Campus, Coronavirus, News

BU opens Moderna COVID-19 vaccine clinics for students, staff

BU student receiving the Moderna COVID-19 vaccine
A Boston University student receives their first dose of the Moderna COVID-19 vaccine Monday at BU’s Fitness and Recreation Center. BU’s first dose vaccine clinics will operate through May 7. JASMINE LI/ DAILY FREE PRESS STAFF

Boston University announced that it will host student COVID-19 vaccination clinics this week in an email from Student Health Services Friday. The University began administering the Moderna vaccine Monday at BU Fitness and Recreation Center.

Students, faculty and staff can schedule an appointment to receive their first dose through the Patient Connect portal. The University will hold second dose clinics June 2-4, but individuals can also schedule their second dose at a COVID-19 clinic with Moderna doses near their permanent residence, the email said.

The email also advised that individuals register as soon as possible because appointments will be available on a first-come, first-served basis.

BU spokesperson Colin Riley said the University received about 4,000 doses of the vaccine from Boston Medical Center for the clinics.

“I think it’s terrific that students now have the opportunity to get vaccinated, if they’re able during this week to schedule an appointment,” Riley said. “I’m on campus and I stopped by there … it was busy at the beginning, which was good.”

In April, the University said they would require that students receive COVID-19 vaccinations for the Fall, and would help vaccinate those who need it.

David Hamer, BU professor of global health and medicine and member of BU’s Medical Advisory Group, said the University is “fully prepared” to administer the vaccine to students and staff.

“I think we have excellent systems in place to do that, and for documentation, so I’m not worried at all about that,” Hamer said. “I think it’s a challenge in terms of timing because we’re almost at the end of the semester.”

Undergraduate international students who live on campus can remain in University housing for up to a month to receive their second vaccine dose, Riley said. Students must apply for the extension through the My Housing Portal, and the extension would allow individuals to stay through June 11 at no additional charge.

Riley also said community members can receive their second dose through BU even if they received their first dose from somewhere else.

BU previously administered 500 doses of the COVID-19 vaccine to eligible community members early in the semester, but suspended it’s vaccination program after the state of Massachusetts ordered a prioritization of mass public vaccination sites over higher educational institutions.

“We were fortunate enough to have doses provided to us by Boston Medical Center,” Hamer said. “The state had basically refused to provide any more doses to not just BU, but many other universities and colleges across the state.”

Bailey Shen, a sophomore in the College of General Studies, received his first Moderna dose Tuesday from the BU vaccination clinic.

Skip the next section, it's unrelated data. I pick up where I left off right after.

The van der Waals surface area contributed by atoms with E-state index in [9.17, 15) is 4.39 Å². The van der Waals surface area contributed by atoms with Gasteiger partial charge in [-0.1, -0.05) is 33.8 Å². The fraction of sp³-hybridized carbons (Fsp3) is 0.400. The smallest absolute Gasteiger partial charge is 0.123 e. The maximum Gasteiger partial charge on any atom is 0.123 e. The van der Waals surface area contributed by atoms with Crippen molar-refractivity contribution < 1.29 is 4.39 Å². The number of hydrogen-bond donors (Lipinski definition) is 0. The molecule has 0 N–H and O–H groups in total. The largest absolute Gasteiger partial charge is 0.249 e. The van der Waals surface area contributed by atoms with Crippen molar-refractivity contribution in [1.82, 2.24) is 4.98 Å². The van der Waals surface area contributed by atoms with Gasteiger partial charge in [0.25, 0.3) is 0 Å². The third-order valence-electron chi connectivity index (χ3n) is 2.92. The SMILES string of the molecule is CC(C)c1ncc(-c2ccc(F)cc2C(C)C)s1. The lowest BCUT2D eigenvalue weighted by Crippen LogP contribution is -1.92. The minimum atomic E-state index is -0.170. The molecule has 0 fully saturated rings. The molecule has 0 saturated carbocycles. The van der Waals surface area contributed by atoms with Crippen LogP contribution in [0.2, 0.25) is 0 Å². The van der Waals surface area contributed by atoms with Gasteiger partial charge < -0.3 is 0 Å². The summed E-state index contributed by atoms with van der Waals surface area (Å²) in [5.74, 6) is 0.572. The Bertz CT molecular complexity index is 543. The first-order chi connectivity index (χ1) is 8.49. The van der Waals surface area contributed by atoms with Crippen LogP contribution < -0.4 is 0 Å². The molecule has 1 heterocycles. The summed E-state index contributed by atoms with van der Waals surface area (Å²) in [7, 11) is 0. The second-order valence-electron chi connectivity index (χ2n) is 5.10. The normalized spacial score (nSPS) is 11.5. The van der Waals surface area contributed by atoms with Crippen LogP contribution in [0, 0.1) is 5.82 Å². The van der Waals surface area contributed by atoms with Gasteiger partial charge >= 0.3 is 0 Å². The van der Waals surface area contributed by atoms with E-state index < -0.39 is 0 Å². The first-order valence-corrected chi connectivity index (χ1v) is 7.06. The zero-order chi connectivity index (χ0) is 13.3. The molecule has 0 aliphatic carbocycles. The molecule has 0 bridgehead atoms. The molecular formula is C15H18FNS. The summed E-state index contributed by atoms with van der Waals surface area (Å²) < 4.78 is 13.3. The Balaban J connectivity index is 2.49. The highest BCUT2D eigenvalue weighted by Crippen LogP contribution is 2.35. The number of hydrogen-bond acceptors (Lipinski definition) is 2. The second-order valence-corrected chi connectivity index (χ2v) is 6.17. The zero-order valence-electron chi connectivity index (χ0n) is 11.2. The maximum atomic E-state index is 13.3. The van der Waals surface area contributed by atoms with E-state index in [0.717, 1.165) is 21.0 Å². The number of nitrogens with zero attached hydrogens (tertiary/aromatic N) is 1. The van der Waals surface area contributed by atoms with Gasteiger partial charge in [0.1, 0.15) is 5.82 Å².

Shen said the process of receiving a vaccine was “pretty structured” and simple.

“You go in and check in, it’s the same as the COVID test,” Shen said. “They sit you down and they have some questions. They ask you about your preferences and if you have allergies. It’s pretty straightforward.”

Shen said he plans on receiving his second dose in his home state of California. But he said the process of receiving the vaccine at BU was quick and easy, especially given the staff.

“The entire thing, minus the 15 minute wait time, took less than 10 minutes, so it was pretty fast,” he said. “The person who administered my test was also very friendly, and was willing to answer questions I had. It was just a very smooth experience.”

Aya Kassem, an international student from Lebanon and a freshman in the College of Engineering, said she received her first dose of the vaccine last week at Hynes Convention Center. She said she plans on staying in Boston to receive her second dose before flying back.

“I think that the fact that they’re providing it encourages students to get vaccinated,” Kassem said. “It’s here on campus, it’s easy and accessible.”

Kassem said he thinks a vaccination clinic at the end of the semester might be difficult, especially for students who have already made plans to go back home.

“Even though BU did say that they will be providing housing for students who want to get their second dose before leaving, it makes things more complicated,” Kassem said. “People already have their flights booked and they already have their plans set.”

Kanade Shiono, a freshman in the College of General Studies and an international student from Japan, said she received her first vaccine dose from a local CVS pharmacy about two weeks ago.

Shiono said she found BU’s vaccination offer to be “really convenient,” as she thinks it will make it “easier for us to return to campus next semester in full.”

“I think it’s really good,” she said, “because [if everybody] gets a vaccine, it’s easier for us to return to campus next semester.”






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